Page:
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Backup & Disk Defragmentation

Backup & Disk Defragmentation

Defragmentation

In the context of administering computer systems, defragmentation (or defragging) is a process that reduces the amount of fragmentation in file systems. It does this by physically reorganizing the contents of the disk in order to store the pieces of each file close together and in order (contiguously). It also attempts to create larger regions of free space using compaction to impede the return of fragmentation. Some defragmenters also try to keep smaller files within a single directory together, as they are often accessed in sequence.
Backup
Backup refers to the copying of data so that these additional copies may be restored after a data loss event.
Backups are useful primarily for two purposes:
1. To restore a computer to an operational state following a disaster (called disaster recovery)
2. To restore small numbers of files after they have been accidentally deleted or corrupted.
Backups differ from archives in the sense that archives are the primary copy of data and backups are a secondary copy of data. Backup systems differ from fault-tolerant systems in the sense that backup systems assume that a fault will cause a data loss event and fault-tolerant systems assume a fault will not. Backups are typical that last line of defense against data loss, and consequently the least granular and the least convenient to use.
Since a backup system contains at least one copy of all data worth saving, the data storage requirements are considerable. Organizing this storage space and managing the backup process is a complicated undertaking.
Backing up Files
Computer errors and software failures happen ocasionally so it is important to backup your files and documents.
One simple way to backup your files is to copy them to a disk. If there are only a few small files a floppy disk will work but if you are backing up lots of large files a cd burner, a second hard drive or tape backup may be needed. You can use a software program to automate backups or do it manually. A manual backup usually involves dragging the files or folders to the backup disk or tape to create the duplicate backup.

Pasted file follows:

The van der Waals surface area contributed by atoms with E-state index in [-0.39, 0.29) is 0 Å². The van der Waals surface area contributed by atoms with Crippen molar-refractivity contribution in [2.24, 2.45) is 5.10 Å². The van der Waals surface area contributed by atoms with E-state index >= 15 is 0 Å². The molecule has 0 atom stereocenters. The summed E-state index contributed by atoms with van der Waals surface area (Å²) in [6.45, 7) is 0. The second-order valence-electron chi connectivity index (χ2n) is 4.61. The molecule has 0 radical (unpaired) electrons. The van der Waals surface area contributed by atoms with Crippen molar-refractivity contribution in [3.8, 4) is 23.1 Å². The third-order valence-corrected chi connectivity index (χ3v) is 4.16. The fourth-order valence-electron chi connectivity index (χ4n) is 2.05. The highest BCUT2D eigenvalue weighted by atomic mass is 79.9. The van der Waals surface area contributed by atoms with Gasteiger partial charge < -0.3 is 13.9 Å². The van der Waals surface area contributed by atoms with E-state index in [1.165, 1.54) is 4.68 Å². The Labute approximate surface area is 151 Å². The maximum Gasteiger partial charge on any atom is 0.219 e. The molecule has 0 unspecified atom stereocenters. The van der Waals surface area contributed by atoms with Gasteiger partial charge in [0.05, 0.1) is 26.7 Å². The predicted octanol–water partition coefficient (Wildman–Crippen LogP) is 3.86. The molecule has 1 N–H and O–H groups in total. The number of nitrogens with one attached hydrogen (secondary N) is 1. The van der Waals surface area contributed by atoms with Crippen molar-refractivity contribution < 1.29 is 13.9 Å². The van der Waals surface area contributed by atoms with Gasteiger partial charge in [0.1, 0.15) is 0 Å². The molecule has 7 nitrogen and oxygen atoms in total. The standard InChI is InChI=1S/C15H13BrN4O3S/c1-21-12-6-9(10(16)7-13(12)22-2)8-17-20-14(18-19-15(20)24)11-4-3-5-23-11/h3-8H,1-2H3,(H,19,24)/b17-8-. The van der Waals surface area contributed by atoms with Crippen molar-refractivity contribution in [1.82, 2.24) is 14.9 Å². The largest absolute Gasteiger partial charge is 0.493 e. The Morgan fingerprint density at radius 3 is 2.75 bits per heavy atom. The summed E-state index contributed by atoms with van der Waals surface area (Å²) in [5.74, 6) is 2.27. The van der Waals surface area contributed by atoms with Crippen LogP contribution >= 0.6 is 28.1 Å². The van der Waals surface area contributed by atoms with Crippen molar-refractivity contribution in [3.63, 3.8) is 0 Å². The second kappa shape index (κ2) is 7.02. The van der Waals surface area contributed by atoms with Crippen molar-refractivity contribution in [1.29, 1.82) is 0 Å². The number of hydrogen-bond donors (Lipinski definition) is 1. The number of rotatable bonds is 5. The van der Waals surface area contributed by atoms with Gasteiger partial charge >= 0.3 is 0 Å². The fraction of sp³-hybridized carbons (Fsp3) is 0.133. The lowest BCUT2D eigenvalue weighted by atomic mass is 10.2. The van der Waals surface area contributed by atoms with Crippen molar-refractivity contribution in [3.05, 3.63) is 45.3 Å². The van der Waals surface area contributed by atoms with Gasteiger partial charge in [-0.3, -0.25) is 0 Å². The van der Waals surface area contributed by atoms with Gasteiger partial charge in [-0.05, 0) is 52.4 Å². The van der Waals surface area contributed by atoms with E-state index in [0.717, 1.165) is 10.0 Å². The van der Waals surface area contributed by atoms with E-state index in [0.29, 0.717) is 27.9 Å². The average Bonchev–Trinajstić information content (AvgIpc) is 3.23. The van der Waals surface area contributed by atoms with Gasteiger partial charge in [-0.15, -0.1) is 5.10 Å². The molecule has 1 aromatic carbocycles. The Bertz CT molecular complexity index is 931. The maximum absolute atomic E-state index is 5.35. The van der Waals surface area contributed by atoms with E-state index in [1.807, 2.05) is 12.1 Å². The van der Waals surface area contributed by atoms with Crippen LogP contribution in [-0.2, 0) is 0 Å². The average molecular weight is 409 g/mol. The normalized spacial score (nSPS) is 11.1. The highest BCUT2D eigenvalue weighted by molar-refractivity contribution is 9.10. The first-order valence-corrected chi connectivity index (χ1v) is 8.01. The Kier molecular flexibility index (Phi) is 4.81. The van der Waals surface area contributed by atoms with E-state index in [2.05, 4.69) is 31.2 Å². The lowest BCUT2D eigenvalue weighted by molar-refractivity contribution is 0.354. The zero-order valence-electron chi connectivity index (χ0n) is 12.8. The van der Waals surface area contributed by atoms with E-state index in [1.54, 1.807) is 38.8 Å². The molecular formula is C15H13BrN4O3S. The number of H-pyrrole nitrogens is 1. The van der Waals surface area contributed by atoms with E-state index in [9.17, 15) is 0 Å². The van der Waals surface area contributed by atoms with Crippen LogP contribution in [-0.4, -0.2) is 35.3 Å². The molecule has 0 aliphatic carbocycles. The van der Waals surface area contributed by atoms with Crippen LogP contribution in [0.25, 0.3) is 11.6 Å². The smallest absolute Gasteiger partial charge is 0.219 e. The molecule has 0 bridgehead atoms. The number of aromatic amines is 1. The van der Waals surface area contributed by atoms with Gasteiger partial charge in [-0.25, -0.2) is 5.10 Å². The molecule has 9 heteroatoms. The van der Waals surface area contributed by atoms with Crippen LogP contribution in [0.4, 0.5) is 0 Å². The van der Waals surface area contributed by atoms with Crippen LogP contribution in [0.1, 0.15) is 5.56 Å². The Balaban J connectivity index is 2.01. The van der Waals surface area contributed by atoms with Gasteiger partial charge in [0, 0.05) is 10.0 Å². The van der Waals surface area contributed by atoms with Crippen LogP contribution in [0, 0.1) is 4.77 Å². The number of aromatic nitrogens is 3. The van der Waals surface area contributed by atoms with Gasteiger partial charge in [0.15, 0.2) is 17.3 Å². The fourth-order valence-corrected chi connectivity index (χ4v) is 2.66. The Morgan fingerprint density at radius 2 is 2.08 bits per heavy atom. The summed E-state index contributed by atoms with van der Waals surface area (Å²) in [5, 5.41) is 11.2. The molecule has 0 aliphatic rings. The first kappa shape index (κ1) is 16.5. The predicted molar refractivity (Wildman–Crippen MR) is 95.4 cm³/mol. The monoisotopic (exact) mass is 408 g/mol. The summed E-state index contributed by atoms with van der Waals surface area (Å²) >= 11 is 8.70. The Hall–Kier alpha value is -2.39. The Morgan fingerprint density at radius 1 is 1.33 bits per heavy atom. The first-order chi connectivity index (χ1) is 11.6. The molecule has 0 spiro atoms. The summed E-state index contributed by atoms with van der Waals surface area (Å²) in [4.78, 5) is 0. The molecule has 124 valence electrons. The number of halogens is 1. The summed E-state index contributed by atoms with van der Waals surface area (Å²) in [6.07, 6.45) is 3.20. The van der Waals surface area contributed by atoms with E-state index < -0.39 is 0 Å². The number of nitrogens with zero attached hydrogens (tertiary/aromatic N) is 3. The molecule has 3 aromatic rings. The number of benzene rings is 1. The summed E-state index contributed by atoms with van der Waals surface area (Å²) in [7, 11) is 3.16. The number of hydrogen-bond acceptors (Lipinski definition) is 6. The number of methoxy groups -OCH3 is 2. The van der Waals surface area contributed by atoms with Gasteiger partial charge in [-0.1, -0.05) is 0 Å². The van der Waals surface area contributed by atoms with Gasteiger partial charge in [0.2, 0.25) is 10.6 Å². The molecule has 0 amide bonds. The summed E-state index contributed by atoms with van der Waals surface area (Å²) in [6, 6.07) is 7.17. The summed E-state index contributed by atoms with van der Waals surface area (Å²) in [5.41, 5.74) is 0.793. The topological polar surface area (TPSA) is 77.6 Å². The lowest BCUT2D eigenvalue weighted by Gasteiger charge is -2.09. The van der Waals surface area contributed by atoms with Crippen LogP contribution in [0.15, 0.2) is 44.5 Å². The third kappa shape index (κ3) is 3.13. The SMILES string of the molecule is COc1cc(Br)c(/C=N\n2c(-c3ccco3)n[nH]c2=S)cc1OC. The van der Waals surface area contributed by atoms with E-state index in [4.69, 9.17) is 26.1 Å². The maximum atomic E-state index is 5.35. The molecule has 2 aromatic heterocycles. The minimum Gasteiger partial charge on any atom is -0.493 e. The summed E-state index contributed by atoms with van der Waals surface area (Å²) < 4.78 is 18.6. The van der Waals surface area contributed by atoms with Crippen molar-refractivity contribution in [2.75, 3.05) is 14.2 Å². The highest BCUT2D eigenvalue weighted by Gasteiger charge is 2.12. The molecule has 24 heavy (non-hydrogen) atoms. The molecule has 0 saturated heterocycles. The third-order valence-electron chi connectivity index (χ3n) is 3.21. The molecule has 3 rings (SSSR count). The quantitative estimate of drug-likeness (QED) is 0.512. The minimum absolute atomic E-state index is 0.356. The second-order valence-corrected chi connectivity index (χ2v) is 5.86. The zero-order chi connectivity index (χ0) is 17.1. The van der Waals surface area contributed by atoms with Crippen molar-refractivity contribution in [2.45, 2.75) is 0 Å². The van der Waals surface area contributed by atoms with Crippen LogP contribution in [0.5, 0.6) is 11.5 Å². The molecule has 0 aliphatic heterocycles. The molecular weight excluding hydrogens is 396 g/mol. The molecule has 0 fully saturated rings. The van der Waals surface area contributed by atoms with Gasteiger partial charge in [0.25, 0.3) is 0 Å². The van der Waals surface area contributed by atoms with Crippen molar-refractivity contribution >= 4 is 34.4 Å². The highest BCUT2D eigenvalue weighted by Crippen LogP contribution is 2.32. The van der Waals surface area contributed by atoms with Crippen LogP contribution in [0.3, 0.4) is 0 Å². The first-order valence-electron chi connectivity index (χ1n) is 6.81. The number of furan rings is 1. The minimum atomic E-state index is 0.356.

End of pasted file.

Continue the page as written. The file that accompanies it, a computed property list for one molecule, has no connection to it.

Store your backup files in a safe place out of the sun and away from electro-magnetic devices such as speakers and wires with strong electrical currents.
Every file that you create and plan to keep should be backed up. This includes word processing documents, financial information, databases, photos, etc…
Some less obvious files that also need to be backed up are email, Internet Favorites or Bookmarks, and Address Books. Check the help files in your email program on how to back up email. Generally, each folder name in your email program is a file containing the individual email messages and copying these files to the backup disk or tape will be sufficient. Software preferences such as customized menus and settings can also be backed up. Check your software’s help files to find out where these files are located.
A newer software version may be installed on the computer before ever needing the backups so make sure that the newer programs can handle the older file format.
When to backup is an individual choice. A company should have a backup policy which explains how and when data should be backed up. It all depends on how important the information is and how difficult it would be to duplicate it in the event of a system failure. If the information is critical an automatic backup system that duplicates the documents immediately may be needed (a Redundant Arrays of Inexpensive Disks (RAID) system is an example). If the files are not critical a weekly backup may be all that is needed. It is impossible to determine when a system failure will occur so it is better be cautious.
The backed up data can then be used as an archive, to recover from a system failure or to transfer data to a new computer system. Simply copy the files to the correct folder to restore them. Backup softwarewill have an automatic recovery feature that will restore the backed up file automatically.
Compression and Decompression
Most software you buy or get off the Internet is compressed. Computers store information in byteswhich are made up of on or off signals. The software applications that uses these files need to have all the on and off signals (bytes) in place but when the file is stored they can be modified to take up less space on the storage disk or tape.
There are commercial and shareware programs that will compress and decompressed files for you. The most popular form of data compression is called zip or stuffit but there are others available as well.
Programs are also available to compress and decompress your files as you or the application you are using requires them. This can be a way of making more space available on a hard drive. Windows comes with a program that will compress part of your hard disk. Be sure to read the documentation before embarking on a project like compressing a hard drive.